Wednesday, December 2, 2009

honestly free

Honestly free is completely free, available to those literally without a penny. "Free" (small print: with shipping and handling and/or sales tax) is a LIE; it is not free.

Honestly free doesn't require setting up an account (even a free one), logging in, or using a password.

Honestly free does not ask you to do anything special. There are no ads, no surveys, no competition, no need for luck, no roundabout routes to get to what you want. It is not "free if you buy ...." It is not "you can win ...." It does not have to be earned or won in any way.

Honestly free has no subscription fees, entrance fees, or parking fees.

Honestly free is not a trick to get people to want more. It is not a preview and certainly not a teaser. It provides enough to be truly useful or entertaining. It is not artificially cut short; it is not snatched away after a certain date or a certain number of uses.

Honestly free leaves you alone afterwards. It does not ask for your gratitude, opinion, or recommendation. It does not follow you with ads or requests of any kind.

Honestly free is completely anonymous. It doesn't ask for an i.d., or proof of age or residence. It doesn't ask for your zip code.

Ideally, in an honestly free situation, the most despised, totally penniless, physically repulsive, foreign person with political, religious, and sexual views which are anathema to the community will be treated the same as the most beloved home-town-golden-boy movie star.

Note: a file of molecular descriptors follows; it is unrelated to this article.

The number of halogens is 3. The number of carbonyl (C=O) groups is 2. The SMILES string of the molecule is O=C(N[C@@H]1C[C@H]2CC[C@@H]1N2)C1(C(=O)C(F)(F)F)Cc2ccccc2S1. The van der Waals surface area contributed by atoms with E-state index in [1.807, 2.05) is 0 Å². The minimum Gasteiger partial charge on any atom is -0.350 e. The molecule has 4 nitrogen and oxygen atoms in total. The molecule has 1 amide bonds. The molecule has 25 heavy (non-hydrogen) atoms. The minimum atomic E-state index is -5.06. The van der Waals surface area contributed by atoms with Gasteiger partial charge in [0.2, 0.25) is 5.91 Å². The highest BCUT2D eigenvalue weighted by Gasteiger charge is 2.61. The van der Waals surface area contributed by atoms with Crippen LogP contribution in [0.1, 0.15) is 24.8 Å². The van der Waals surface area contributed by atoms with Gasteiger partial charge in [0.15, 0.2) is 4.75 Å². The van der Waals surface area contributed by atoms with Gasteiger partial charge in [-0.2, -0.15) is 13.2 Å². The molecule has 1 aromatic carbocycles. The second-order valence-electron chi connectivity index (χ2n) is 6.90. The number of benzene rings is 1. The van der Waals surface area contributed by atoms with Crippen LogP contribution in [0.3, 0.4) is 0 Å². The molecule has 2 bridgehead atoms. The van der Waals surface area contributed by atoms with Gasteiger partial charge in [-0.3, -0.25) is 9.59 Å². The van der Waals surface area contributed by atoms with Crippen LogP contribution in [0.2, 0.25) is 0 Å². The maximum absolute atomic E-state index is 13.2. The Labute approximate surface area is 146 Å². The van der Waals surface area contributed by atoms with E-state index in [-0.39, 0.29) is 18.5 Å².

Let me head off an obvious argument here: I'm talking about free to the individual using the object or service. Yes, these things are usually paid for by taxes or philanthropy. This type of pre-payment is inherently different from individual pre-payment for specific goods or services. You must pay taxes for the town library and park whether you use them or not. And people who have paid no taxes -- the homeless, visitors from other cities, even scofflaws who don't pay their taxes (till they get caught and put in jail) can use them, too.

The typical public library provides some honestly free services. Many (most?) have a free parking lot and are within walking distance of many of their patrons. A homeless person with completely empty pockets can come in, take a book or magazine or newspaper from the shelf, and sit there and read it, undisturbed.